package, but would, e.g. prevent you from embedding compiler
  libraries in your application (because this constitutes copying
  of the software that is not permitted under copyright law).

5) Software is considered to be "goods" under the terms of the
  Trace Practices Act and other consumer protection law - but
  this has never been tested in Australian courts (it was recently
  upheld in a British court). This provides protection in law against
  faulty software, but most licence agreements (even for chips, now!)
  have a clause banning use in safety-critical applications.
  I don't believe consumer protection law would overturn a valid
  licence agreement that prevented resale of the original package. But
  only a court can answer that definitively.

So you should read the licence agreement carefully - it should tell
you what you can and can't do. Many software agreements (including ours)
do allow transfer of the licence under reasonable conditions, but some
do not.

--
Clyde Smith-Stubbs  |HI-TECH Software,      |Email: clydespamKILLspamhtsoft.com
Ph:  +61 7 3354 2411|P.O. Box 103, Alderley,|WWW:  http://www.htsoft.com/
Fax: +61 7 3354 2422|QLD, 4051, AUSTRALIA.  |PGP: finger .....clydeKILLspamspam.....htsoft.com
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1997\07\01@173219 by Mike

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At 07:17 AM 7/2/97 +1000, you wrote:
>On Tue, Jul 01, 1997 at 01:47:33PM -0400, Mike wrote:
>> Does that imply there are software licenses - ie sales that are only
>> ever valid for one person/entity.
>>
>> If I buy - say a PCB design package - use it for a while then decide to
>> sell it (and naturally not use a backup copy of it) then surely I
>> cannot be prevented under any legal circumstances from selling it.
>
>Yes, you can, if the licence agreement into which you entered prevents
>you from doing so. The law in Australia is roughly as follows (disclaimer:
>I'm not a lawyer, so get legal advice if you need to rely on this)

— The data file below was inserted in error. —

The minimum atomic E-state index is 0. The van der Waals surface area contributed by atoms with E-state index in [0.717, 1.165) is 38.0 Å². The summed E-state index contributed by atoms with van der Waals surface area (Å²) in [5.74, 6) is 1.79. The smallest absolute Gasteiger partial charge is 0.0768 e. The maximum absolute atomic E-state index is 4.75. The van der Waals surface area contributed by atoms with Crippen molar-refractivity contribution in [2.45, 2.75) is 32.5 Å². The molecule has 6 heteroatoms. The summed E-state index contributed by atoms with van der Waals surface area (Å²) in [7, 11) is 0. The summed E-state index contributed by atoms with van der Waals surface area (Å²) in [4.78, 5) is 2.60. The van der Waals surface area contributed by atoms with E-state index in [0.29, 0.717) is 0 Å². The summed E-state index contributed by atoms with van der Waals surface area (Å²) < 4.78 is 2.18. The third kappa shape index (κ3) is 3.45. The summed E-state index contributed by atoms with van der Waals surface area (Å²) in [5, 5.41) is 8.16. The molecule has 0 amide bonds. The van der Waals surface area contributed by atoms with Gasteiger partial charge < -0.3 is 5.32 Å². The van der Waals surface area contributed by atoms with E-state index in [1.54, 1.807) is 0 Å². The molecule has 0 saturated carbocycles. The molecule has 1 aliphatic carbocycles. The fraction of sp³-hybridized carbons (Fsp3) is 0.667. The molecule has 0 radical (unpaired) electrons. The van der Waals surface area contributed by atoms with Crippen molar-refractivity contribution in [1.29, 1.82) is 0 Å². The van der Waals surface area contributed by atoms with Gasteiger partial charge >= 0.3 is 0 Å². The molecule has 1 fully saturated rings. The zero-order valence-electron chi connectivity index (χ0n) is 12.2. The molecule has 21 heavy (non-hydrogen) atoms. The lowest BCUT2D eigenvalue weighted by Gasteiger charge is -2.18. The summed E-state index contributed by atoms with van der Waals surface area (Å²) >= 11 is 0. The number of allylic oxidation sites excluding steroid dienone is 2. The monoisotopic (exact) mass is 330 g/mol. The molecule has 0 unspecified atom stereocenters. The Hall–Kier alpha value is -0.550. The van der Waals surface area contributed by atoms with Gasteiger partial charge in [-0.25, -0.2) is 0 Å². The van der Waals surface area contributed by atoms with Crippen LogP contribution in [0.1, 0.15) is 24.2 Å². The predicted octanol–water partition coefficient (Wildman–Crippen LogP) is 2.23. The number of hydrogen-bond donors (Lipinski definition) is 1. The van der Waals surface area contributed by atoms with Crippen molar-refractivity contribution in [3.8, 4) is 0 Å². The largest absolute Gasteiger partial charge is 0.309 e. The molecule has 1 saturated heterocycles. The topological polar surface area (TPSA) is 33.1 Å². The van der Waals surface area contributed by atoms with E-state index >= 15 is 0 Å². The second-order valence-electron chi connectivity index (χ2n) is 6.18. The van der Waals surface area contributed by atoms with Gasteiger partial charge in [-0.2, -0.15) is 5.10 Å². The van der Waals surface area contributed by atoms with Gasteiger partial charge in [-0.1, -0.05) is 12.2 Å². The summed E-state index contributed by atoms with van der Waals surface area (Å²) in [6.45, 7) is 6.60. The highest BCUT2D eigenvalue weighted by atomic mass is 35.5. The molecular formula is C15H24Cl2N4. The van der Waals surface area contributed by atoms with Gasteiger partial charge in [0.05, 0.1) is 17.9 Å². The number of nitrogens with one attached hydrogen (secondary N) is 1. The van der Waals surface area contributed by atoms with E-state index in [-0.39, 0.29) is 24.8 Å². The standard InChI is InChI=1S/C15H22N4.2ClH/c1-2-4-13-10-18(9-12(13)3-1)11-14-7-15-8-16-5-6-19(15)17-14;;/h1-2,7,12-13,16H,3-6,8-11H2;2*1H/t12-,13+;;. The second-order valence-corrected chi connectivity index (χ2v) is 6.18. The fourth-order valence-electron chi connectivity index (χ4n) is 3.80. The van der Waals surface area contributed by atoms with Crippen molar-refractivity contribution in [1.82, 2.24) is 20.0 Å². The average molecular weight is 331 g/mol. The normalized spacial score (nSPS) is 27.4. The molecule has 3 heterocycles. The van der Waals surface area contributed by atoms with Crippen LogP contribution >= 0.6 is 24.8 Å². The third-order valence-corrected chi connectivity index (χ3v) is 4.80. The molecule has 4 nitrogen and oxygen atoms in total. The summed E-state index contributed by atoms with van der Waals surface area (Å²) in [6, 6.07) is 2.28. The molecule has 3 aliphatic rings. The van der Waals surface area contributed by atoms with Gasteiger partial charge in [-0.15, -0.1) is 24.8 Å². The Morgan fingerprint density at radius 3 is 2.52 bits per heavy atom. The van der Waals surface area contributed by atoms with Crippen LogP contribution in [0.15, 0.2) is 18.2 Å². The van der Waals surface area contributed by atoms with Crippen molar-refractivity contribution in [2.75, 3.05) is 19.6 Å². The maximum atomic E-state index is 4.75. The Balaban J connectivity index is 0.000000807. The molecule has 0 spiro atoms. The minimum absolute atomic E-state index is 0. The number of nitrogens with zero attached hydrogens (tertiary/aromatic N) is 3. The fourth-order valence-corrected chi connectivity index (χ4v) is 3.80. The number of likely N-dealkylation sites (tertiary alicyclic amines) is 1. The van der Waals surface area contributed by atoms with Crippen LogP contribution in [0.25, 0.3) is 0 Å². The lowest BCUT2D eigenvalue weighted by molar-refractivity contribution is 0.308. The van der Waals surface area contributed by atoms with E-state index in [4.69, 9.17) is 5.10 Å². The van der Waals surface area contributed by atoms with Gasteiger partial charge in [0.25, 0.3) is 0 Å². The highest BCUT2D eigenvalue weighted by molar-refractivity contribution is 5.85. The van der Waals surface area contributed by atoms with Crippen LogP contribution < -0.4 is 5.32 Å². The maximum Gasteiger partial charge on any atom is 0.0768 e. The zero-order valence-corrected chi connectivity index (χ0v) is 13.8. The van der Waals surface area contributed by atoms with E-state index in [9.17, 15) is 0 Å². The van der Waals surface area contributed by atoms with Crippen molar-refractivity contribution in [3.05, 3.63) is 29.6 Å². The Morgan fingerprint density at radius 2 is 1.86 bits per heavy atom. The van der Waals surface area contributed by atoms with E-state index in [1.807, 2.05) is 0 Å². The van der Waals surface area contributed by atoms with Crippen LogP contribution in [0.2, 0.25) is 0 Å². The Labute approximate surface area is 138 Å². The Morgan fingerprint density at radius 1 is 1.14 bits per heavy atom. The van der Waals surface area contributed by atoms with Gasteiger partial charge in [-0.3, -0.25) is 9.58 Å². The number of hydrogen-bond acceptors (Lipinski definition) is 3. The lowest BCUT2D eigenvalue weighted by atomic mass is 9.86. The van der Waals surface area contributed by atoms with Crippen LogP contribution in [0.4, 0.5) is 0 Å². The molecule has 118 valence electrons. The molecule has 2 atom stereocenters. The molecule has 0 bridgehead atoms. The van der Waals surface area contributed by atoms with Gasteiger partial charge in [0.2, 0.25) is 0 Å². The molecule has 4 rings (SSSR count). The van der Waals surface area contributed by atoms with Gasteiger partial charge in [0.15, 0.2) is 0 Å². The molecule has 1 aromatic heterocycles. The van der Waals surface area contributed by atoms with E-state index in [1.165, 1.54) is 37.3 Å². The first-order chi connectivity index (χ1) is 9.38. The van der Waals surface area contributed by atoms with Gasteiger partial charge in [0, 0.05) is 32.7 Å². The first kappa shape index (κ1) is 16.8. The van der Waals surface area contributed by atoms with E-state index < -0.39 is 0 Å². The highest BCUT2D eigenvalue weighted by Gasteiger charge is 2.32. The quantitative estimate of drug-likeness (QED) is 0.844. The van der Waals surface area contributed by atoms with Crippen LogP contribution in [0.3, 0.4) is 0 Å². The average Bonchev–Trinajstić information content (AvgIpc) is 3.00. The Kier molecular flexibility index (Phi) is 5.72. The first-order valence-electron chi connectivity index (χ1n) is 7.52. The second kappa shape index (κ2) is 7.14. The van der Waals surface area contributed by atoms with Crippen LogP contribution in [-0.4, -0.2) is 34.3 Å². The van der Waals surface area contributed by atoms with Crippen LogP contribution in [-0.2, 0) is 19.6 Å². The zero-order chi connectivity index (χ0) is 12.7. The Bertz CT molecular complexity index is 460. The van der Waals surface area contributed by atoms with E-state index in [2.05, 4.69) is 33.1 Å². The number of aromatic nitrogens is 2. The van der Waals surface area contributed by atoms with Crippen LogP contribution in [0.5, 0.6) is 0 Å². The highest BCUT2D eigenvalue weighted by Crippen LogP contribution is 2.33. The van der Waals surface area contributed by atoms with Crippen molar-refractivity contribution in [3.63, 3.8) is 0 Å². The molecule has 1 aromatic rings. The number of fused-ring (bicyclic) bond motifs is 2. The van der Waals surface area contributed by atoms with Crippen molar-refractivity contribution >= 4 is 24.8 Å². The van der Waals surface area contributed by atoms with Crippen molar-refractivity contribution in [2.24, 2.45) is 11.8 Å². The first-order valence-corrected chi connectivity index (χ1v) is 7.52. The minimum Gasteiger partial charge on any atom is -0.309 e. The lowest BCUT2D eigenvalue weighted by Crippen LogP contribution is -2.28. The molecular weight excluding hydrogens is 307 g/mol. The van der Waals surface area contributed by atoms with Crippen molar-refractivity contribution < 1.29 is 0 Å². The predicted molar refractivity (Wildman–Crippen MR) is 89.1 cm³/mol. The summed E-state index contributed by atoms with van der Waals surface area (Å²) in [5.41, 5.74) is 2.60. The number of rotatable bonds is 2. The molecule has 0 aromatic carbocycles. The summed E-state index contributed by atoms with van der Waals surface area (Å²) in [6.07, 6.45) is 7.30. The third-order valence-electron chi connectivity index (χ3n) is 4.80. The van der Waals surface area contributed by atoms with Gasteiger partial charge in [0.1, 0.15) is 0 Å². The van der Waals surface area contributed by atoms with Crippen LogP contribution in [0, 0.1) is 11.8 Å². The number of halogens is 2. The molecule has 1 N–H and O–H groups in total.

In that case it becomes a lease - I think this goes beyond Andy's offer
since it included sale of other items included in a package.

I understand the law on sale of software that is 'purchased' and not
leased is untested and therefore vague - it cannot prevent me giving
this away or 'allowing' someone else to use the package on my system.
Therefore the 'extension' of this to receiving a fee for no longer
using the package - ie selling it on cannot be prevented and there would
be no logic in attempting to do so for mass produced software available
in an over the counter transaction. This would not preclude contractual
agreements in their proper form between two parties who were jointly
developing a package as such restrictions discussed would have a logical
place - but no in the type of software Andy wishes to sell...

Rgds

Mike
Perth, Western Australia


Some say there is no magic but, all things begin with thought then it becomes
academic, then some poor slob works out a practical way to implement all that
theory, this is called Engineering - for most people another form of magic.
                                                                      Massen

1997\07\01@195527 by )

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Ian Raymond Douglas Wrote:

> I am NOT allowed to sell,
> lease, transfer or even destroy the software.
>
So if your house burned down and the software was burned too, I guess
they'd sue you? Certainly the strangest restriction I've ever seen.
Wonder what you're supposed to do with it when you decide you don't want
it anymore? I own (at least I think they allow me to own it) a Brother
P-Touch PC label maker...think I'll see if they put any weird clauses in
its use.


Frank Richterkessing
Experimental Methods Engineer
GE Appliances

EraseMEFRANK.RICHTERKESSINGspam_OUTspamTakeThisOuTAPPL.GE.COM

"The secret to good housekeeping -- Use low wattage bulbs!"

1997\07\01@200355 by John Payson

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> 1) Software is covered by copyright, which automatically confers
>    certain rights and restrictions. Copyright does not prevent you
>    reselling the original copy, providing you keep no copies.

This is true, AFAIK, everywhere in the world.

> 2) Most software has a licence agreement associated with it that
>    grants you certain additional rights and imposes additional
>    restrictions. The licence agreement may impose restrictions on
>    resale of the original package (it may prohibit it, or it may
>    require the new owner to agree to the licence, etc.)

There are definite limits as to what restrictions software vendors may
impose via such licenses in ordinary commercial transactions.  If you sign
a contract BEFORE you buy a piece of software, the restrictions imposed